CARTAGENA, Colombia (ICIS)--Brazil's naphtha-based crackers are putting the nation's petrochemical industry at a cost disadvantage against US producers, leading to record high imports of polyethylene (PE) and polyvinyl chloride (PVC), a consultant said on Monday.
In the US, the advent of shale gas has substantially increased supplies of ethane, giving the nation's petrochemical producers a cost advantage against much of the world.
Latin America is a natural market for US petrochemicals, and those exports should grow as the nation greatly expands PE production in the upcoming years.
"Brazil is obviously concerned," said Bob Bauman, president of US-based Polymers Consulting International. He made his comments on the sidelines of the annual meeting of the Latin American Petrochemical Association (APLA).
"They are in a very bad cost position on their naphtha crackers," Bauman said.
Already, Brazil has imported record amounts of PE and PVC, he said.
Brazil's cost position could improve if it builds an ethane cracker at the Complexo Petroquimico do Rio de Janeiro (Comperj).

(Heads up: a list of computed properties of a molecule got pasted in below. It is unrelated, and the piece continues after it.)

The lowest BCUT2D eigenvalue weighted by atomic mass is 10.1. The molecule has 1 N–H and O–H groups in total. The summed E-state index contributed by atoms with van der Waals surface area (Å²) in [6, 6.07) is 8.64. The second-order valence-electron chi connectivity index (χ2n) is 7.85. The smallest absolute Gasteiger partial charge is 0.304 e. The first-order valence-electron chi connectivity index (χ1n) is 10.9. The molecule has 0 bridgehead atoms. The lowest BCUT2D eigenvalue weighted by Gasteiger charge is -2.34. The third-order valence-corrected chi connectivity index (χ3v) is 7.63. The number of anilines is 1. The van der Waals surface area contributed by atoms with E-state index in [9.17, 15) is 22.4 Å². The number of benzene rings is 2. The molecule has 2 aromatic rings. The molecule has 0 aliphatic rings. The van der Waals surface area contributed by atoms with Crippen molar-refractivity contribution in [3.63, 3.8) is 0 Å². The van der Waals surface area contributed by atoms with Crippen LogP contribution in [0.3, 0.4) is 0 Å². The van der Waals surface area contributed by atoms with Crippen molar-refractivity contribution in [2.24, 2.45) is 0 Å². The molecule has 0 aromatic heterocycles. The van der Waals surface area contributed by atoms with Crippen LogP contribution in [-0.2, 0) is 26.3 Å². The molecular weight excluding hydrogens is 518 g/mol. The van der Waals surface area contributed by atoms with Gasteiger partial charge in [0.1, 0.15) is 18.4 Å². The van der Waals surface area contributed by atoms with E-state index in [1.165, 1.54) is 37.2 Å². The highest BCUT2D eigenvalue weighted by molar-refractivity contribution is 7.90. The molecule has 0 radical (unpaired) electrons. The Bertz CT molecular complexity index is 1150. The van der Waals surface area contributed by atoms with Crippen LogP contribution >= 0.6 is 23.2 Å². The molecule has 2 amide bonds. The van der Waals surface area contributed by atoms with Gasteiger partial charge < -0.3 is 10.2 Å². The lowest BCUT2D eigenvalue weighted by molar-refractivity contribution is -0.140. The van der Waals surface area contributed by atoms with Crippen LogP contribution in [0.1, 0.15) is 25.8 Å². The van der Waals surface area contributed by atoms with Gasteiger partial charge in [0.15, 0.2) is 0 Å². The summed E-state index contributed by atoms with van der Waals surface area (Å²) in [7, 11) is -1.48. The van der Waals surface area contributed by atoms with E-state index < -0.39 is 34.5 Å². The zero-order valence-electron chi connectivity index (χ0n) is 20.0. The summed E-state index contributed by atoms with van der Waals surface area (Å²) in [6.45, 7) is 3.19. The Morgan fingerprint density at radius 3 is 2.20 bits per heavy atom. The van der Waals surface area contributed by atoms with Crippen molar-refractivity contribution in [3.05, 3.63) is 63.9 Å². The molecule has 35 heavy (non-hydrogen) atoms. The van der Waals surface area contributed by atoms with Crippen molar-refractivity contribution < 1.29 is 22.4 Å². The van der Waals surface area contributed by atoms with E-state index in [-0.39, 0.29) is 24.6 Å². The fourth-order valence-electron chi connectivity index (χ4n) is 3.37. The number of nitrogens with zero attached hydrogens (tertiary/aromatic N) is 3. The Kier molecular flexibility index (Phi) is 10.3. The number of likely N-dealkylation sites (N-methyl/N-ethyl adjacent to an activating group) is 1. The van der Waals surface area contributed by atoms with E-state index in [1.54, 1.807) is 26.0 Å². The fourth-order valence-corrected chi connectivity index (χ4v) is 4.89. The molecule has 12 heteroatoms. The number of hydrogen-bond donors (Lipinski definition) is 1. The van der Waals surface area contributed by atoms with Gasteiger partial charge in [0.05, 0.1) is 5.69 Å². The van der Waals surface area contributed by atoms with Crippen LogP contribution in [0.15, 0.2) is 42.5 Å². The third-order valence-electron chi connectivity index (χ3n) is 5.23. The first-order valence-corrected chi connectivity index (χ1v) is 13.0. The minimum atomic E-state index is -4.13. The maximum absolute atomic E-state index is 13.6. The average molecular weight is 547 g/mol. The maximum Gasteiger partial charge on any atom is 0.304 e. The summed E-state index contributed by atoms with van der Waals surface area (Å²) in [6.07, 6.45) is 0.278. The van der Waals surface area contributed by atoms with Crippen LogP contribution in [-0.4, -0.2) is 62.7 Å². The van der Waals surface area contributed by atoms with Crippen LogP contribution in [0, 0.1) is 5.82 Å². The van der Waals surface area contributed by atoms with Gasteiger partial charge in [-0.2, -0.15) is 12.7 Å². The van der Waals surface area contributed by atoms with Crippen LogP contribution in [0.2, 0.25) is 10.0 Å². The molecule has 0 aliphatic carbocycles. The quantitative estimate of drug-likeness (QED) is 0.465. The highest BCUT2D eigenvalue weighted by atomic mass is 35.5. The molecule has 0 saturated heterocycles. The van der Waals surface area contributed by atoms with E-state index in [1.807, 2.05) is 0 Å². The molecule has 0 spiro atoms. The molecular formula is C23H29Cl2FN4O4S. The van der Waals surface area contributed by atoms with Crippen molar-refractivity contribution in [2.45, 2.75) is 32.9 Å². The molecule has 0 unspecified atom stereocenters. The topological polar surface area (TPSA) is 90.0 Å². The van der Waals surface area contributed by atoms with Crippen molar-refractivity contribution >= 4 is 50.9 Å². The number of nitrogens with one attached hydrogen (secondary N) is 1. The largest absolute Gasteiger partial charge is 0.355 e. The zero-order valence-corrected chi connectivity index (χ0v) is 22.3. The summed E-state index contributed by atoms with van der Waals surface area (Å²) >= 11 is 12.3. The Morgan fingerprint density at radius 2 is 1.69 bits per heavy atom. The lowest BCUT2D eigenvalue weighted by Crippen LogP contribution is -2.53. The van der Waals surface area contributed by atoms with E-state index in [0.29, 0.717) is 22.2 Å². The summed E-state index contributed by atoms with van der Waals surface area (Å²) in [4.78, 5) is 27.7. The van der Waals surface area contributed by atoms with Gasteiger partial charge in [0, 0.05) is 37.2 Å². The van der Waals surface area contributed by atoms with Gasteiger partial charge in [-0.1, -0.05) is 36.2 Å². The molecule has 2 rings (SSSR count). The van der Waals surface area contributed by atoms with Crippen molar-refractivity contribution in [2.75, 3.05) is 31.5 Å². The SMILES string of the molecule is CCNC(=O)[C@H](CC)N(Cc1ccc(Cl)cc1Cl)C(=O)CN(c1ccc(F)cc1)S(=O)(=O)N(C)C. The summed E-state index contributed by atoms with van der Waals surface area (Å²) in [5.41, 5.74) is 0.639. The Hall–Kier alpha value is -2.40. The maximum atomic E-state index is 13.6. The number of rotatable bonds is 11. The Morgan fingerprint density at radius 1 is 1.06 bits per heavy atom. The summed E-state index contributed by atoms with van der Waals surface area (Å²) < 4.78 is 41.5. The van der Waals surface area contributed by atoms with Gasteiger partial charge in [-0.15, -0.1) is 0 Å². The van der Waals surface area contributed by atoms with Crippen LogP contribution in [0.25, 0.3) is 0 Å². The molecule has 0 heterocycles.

Braskem will develop several chemical units, including a world-scale ethane cracker. Brazilian state-owned energy producer Petrobras will build two refineries.
Braskem is still negotiating the scope of its participation in Comperj as well as the prices for the feedstock, an executive said. Nonetheless, Comperj remains a priority for the company.
Bauman said the feedstock could make or break the Comperj project, since raw materials are responsible for 70% of the cost of a project.
The feasibility of the petrochemical portion of Comperj will depend on the cost of the feedstock and the composition of the gas that will come from Brazil's offshore wells, Bauman said. Those wells would be the source of the raw materials for Comperj.
For the ethane cracker at Comperj to be successful, the feedstock would have to be priced at a discount to US natural gas liquids (NGLs), Bauman said. The discount is necessary to offset the higher costs of doing business in Brazil.
Ideally, Brazil would use the offshore ethane at its existing crackers, which would have to be retrofitted to consumer gas instead of liquid feedstock, Bauman said.
By adopting such a strategy, Brazil would eliminate the crackers' cost disadvantage against the ethane crackers in the US, he said.
However, Comperj is very much a political priority, Bauman said. Brazil's popular president Lula da Silva had announced the project during his second term.
The APLA conference runs through Tuesday.
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